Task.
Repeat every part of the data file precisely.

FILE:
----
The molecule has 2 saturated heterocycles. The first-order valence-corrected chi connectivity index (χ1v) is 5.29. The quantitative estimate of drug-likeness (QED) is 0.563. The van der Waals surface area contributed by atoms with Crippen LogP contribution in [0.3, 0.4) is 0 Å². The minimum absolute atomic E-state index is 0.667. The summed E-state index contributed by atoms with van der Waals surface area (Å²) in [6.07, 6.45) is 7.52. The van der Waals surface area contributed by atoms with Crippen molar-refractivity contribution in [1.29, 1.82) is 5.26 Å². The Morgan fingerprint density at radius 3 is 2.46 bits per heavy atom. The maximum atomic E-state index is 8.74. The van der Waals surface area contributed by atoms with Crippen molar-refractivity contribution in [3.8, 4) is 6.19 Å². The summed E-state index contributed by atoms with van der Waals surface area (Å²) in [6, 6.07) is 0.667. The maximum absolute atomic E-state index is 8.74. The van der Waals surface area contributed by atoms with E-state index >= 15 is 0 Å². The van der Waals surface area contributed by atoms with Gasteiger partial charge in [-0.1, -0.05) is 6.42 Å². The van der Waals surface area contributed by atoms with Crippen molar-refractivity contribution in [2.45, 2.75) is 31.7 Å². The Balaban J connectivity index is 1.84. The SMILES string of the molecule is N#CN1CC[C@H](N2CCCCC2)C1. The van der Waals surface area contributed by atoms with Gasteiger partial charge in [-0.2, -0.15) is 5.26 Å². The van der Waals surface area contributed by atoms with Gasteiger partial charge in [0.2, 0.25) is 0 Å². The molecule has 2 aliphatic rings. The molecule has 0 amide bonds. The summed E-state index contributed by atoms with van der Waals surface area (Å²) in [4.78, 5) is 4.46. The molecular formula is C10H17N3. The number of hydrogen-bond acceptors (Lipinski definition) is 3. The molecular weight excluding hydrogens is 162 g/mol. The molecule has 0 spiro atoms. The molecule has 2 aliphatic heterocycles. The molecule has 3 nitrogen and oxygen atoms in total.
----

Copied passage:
The molecule has 2 saturated heterocycles. The first-order valence-corrected chi connectivity index (χ1v) is 5.29. The quantitative estimate of drug-likeness (QED) is 0.563. The van der Waals surface area contributed by atoms with Crippen LogP contribution in [0.3, 0.4) is 0 Å². The minimum absolute atomic E-state index is 0.667. The summed E-state index contributed by atoms with van der Waals surface area (Å²) in [6.07, 6.45) is 7.52. The van der Waals surface area contributed by atoms with Crippen molar-refractivity contribution in [1.29, 1.82) is 5.26 Å². The Morgan fingerprint density at radius 3 is 2.46 bits per heavy atom. The maximum atomic E-state index is 8.74. The van der Waals surface area contributed by atoms with Crippen molar-refractivity contribution in [3.8, 4) is 6.19 Å². The summed E-state index contributed by atoms with van der Waals surface area (Å²) in [6, 6.07) is 0.667. The maximum absolute atomic E-state index is 8.74. The van der Waals surface area contributed by atoms with E-state index >= 15 is 0 Å². The van der Waals surface area contributed by atoms with Gasteiger partial charge in [-0.1, -0.05) is 6.42 Å². The van der Waals surface area contributed by atoms with Crippen molar-refractivity contribution in [2.45, 2.75) is 31.7 Å². The Balaban J connectivity index is 1.84. The SMILES string of the molecule is N#CN1CC[C@H](N2CCCCC2)C1. The van der Waals surface area contributed by atoms with Gasteiger partial charge in [-0.2, -0.15) is 5.26 Å². The van der Waals surface area contributed by atoms with Gasteiger partial charge in [0.2, 0.25) is 0 Å². The molecule has 2 aliphatic rings. The molecule has 0 amide bonds. The summed E-state index contributed by atoms with van der Waals surface area (Å²) in [4.78, 5) is 4.46. The molecular formula is C10H17N3. The number of hydrogen-bond acceptors (Lipinski definition) is 3. The molecular weight excluding hydrogens is 162 g/mol. The molecule has 0 spiro atoms. The molecule has 2 aliphatic heterocycles. The molecule has 3 nitrogen and oxygen atoms in total.